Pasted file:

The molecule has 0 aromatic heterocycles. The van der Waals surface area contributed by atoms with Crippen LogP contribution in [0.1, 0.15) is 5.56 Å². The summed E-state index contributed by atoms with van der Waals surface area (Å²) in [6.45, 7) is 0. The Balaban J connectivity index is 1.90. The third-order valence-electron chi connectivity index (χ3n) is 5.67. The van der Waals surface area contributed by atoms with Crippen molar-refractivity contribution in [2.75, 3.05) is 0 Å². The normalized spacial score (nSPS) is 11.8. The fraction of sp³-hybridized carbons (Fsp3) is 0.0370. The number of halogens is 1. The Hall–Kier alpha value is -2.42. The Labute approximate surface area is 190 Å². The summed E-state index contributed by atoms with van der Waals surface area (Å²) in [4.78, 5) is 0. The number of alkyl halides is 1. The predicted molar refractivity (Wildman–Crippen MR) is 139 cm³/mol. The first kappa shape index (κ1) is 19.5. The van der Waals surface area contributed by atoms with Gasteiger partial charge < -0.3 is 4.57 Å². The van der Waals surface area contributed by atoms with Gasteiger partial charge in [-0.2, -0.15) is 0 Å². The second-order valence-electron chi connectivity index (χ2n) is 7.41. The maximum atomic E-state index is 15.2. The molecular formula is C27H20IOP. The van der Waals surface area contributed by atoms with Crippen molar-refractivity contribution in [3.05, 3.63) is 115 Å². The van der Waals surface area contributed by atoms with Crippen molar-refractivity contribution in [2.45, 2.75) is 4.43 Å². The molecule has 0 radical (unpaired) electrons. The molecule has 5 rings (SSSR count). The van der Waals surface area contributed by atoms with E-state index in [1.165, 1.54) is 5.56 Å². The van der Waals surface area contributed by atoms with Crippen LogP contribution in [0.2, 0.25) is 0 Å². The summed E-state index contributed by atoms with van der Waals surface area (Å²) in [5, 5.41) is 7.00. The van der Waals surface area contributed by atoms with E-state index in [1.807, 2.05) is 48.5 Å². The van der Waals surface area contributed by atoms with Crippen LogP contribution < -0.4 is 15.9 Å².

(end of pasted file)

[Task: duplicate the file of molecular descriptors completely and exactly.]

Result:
The molecule has 0 aromatic heterocycles. The van der Waals surface area contributed by atoms with Crippen LogP contribution in [0.1, 0.15) is 5.56 Å². The summed E-state index contributed by atoms with van der Waals surface area (Å²) in [6.45, 7) is 0. The Balaban J connectivity index is 1.90. The third-order valence-electron chi connectivity index (χ3n) is 5.67. The van der Waals surface area contributed by atoms with Crippen molar-refractivity contribution in [2.75, 3.05) is 0 Å². The normalized spacial score (nSPS) is 11.8. The fraction of sp³-hybridized carbons (Fsp3) is 0.0370. The number of halogens is 1. The Hall–Kier alpha value is -2.42. The Labute approximate surface area is 190 Å². The summed E-state index contributed by atoms with van der Waals surface area (Å²) in [4.78, 5) is 0. The number of alkyl halides is 1. The predicted molar refractivity (Wildman–Crippen MR) is 139 cm³/mol. The first kappa shape index (κ1) is 19.5. The van der Waals surface area contributed by atoms with Gasteiger partial charge < -0.3 is 4.57 Å². The van der Waals surface area contributed by atoms with Gasteiger partial charge in [-0.2, -0.15) is 0 Å². The second-order valence-electron chi connectivity index (χ2n) is 7.41. The maximum atomic E-state index is 15.2. The molecular formula is C27H20IOP. The van der Waals surface area contributed by atoms with Crippen molar-refractivity contribution in [3.05, 3.63) is 115 Å². The van der Waals surface area contributed by atoms with Crippen molar-refractivity contribution in [2.45, 2.75) is 4.43 Å². The molecule has 0 radical (unpaired) electrons. The molecule has 5 rings (SSSR count). The van der Waals surface area contributed by atoms with E-state index in [1.165, 1.54) is 5.56 Å². The van der Waals surface area contributed by atoms with Crippen LogP contribution in [0.2, 0.25) is 0 Å². The summed E-state index contributed by atoms with van der Waals surface area (Å²) in [5, 5.41) is 7.00. The van der Waals surface area contributed by atoms with E-state index in [1.807, 2.05) is 48.5 Å². The van der Waals surface area contributed by atoms with Crippen LogP contribution < -0.4 is 15.9 Å².